Market Direction and Understanding Cautious Investing

Market Direction intraday continues to show the same pattern of small daily dips testing intraday support and a push back as investors still jump in. This pattern of the markets grinding higher in small steps indicates the continued concerns of investors, but also their belief that the market direction rise is still quite tradable. I thought today rather than going into studying the daily market direction action intraday I would look at some of the questions asked today by a FullyInformed forum member who asked question that basically concern cautious investing and what this means. If you are not a member of my forum, you can join here.

Let’s review some of his questions and look at some answers. I have edited his questions somewhat to fit into a Q&A type setting to make it easier to follow and understand. I have used his questions in two articles. This is the first article. His questions are in italics.

Forum Member Market Direction Investing Q&A

Question: Teddi, I appreciated the (daily) effort and the advice (on market direction). I agree with your statement of stay cautious but stay invested, but I think that it is actually ALWAYS better to ….”stay cautious but stay invested…” but with a caveat.

ANSWER: Just to be clear I believe there are different levels of caution to my strategies. If you read my portfolio strategy article here you can see that I spread by capital in 3 ways: 40% stocks, 30% bonds and 30% cash. When I believe that caution should be set aside for gains, I commit all my capital. For example starting in late 2008 and early 2009 when it was obvious to me that the selling from the bear market was overdone, I eventually committed all of my capital and all available margin to my positions. Again in July and August of 2010 investors were dumping stocks and doom and gloom pervaded but Bernanke has implemented QE2. This was not a time for caution. Again in August through to October 2011 as the market pulled back it was another great time to jump in with cash at the ready.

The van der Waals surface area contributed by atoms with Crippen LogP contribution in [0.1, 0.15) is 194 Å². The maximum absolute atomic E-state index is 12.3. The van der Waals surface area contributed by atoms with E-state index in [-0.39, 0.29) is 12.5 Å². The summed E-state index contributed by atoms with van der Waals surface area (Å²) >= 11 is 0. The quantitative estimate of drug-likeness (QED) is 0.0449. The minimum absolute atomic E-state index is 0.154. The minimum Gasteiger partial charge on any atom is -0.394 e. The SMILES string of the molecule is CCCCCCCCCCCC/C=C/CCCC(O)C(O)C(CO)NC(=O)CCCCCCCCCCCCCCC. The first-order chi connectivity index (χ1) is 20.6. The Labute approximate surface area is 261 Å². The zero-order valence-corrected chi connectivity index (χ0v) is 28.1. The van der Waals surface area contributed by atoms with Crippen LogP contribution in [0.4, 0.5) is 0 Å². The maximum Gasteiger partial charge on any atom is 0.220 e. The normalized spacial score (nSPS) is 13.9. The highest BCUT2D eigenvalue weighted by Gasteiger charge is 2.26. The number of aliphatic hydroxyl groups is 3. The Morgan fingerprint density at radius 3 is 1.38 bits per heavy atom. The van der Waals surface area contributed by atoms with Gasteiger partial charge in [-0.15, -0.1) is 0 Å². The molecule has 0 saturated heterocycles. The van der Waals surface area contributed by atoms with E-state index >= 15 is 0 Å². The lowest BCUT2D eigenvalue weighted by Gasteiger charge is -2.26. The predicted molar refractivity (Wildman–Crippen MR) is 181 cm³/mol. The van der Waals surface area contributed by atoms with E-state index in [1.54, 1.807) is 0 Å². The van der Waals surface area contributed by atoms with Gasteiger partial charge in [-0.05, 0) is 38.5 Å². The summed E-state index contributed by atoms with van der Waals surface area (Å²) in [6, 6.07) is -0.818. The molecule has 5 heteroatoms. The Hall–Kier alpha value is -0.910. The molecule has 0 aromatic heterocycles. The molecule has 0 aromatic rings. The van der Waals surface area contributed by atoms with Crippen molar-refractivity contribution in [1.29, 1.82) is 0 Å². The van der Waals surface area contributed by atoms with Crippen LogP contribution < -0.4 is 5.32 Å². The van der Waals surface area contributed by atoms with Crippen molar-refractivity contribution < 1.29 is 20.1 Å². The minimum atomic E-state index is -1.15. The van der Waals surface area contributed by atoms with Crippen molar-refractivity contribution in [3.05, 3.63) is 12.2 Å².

To understand investing is to understand market direction. In April I had written the article “Dance Near The Exits” explaining that Fed Chairman Bernanke wanted assets inflated. I explained that he had sent out party invitations to all investors but I was surprised at how few investors were attending his party. In this article which you can read here, I explained that “My approach has been to turn down the noise from the media, turn up the music from the Federal Reserve and stay with the trend. I know after 35 years of investing that there is rarely any point in fighting the trend. Right now the Federal Reserve has been pumping liquidity into risky assets and has been since the credit crisis. “

I went on to say “Once the Federal Reserve announced their intention to pump liquidity at an unprecedented scale they basically sent out party invitations to everyone with any kind of financial investment. When I got my invitation I thought it was obvious to everyone who could muster money for a financial investment that risky assets would rise in value, including commodities, stocks and other currencies and the plan was to create inflation.

In the same article I asked: “DID YOU NOT GET YOUR INVITATION? This announcement by the Fed was their invitation to bring your financial investment to their party. The Fed wanted to inflate your financial investment in risky assets, they wanted inflation, they wanted a lower US dollar and they want this party. When it looked like the party was going to slow down, and many “guests” started to go home, the Fed sent out more invitations to QE2 – their second “add-on” party. Like a sequel to a great movie, they coaxed everyone back to the party to inflate our financial investment portfolios further. After all the S&P is still not even back to 2008 highs, let alone the all-time 2007 highs. It is obvious to me that the Fed wants people to get their capital back. “

So to be clear, there are times when caution is not the best action to be taking. There are definite times when it is obvious that capital should be increased.

Question: If we are indeed at an inflection point, and all time highs certainly trigger a lot of “ooohhhs and ahhhhhs” – – much like Fireworks, which I actually loved as a kid and rarely see nowadays – – – technical analysis is indeed the best way to deal with such inflection points.